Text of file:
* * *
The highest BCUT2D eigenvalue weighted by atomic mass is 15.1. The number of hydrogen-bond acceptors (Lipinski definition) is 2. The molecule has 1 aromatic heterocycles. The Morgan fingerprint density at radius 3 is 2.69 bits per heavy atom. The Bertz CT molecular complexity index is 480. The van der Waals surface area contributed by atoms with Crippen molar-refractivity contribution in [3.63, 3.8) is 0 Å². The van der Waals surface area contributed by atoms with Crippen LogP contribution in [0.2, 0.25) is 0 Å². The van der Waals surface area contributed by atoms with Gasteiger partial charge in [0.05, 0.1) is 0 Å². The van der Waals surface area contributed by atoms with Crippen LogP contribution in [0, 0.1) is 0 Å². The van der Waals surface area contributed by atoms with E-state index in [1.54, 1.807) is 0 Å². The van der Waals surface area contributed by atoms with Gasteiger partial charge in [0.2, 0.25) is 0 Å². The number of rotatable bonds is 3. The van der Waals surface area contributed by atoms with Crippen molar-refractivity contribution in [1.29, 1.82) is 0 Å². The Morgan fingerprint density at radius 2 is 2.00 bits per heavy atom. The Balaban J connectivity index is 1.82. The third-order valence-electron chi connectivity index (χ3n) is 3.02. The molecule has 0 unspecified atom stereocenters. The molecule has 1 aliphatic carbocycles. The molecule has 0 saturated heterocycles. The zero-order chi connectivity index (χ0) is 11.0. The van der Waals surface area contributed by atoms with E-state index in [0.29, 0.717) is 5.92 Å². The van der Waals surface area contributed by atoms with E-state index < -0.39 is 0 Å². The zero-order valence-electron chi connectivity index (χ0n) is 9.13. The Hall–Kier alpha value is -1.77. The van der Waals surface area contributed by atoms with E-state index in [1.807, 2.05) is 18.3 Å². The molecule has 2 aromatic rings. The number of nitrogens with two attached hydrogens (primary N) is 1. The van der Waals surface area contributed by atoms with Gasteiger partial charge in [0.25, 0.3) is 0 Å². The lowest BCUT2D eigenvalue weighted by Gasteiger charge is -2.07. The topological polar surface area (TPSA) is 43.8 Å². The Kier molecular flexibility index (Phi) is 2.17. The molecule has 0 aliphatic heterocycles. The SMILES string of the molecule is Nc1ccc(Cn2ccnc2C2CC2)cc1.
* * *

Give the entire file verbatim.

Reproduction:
The highest BCUT2D eigenvalue weighted by atomic mass is 15.1. The number of hydrogen-bond acceptors (Lipinski definition) is 2. The molecule has 1 aromatic heterocycles. The Morgan fingerprint density at radius 3 is 2.69 bits per heavy atom. The Bertz CT molecular complexity index is 480. The van der Waals surface area contributed by atoms with Crippen molar-refractivity contribution in [3.63, 3.8) is 0 Å². The van der Waals surface area contributed by atoms with Crippen LogP contribution in [0.2, 0.25) is 0 Å². The van der Waals surface area contributed by atoms with Gasteiger partial charge in [0.05, 0.1) is 0 Å². The van der Waals surface area contributed by atoms with Crippen LogP contribution in [0, 0.1) is 0 Å². The van der Waals surface area contributed by atoms with E-state index in [1.54, 1.807) is 0 Å². The van der Waals surface area contributed by atoms with Gasteiger partial charge in [0.2, 0.25) is 0 Å². The number of rotatable bonds is 3. The van der Waals surface area contributed by atoms with Crippen molar-refractivity contribution in [1.29, 1.82) is 0 Å². The Morgan fingerprint density at radius 2 is 2.00 bits per heavy atom. The Balaban J connectivity index is 1.82. The third-order valence-electron chi connectivity index (χ3n) is 3.02. The molecule has 0 unspecified atom stereocenters. The molecule has 1 aliphatic carbocycles. The molecule has 0 saturated heterocycles. The zero-order chi connectivity index (χ0) is 11.0. The van der Waals surface area contributed by atoms with E-state index in [0.29, 0.717) is 5.92 Å². The van der Waals surface area contributed by atoms with E-state index < -0.39 is 0 Å². The zero-order valence-electron chi connectivity index (χ0n) is 9.13. The Hall–Kier alpha value is -1.77. The van der Waals surface area contributed by atoms with E-state index in [1.807, 2.05) is 18.3 Å². The molecule has 2 aromatic rings. The number of nitrogens with two attached hydrogens (primary N) is 1. The van der Waals surface area contributed by atoms with Gasteiger partial charge in [0.25, 0.3) is 0 Å². The lowest BCUT2D eigenvalue weighted by Gasteiger charge is -2.07. The topological polar surface area (TPSA) is 43.8 Å². The Kier molecular flexibility index (Phi) is 2.17. The molecule has 0 aliphatic heterocycles. The SMILES string of the molecule is Nc1ccc(Cn2ccnc2C2CC2)cc1.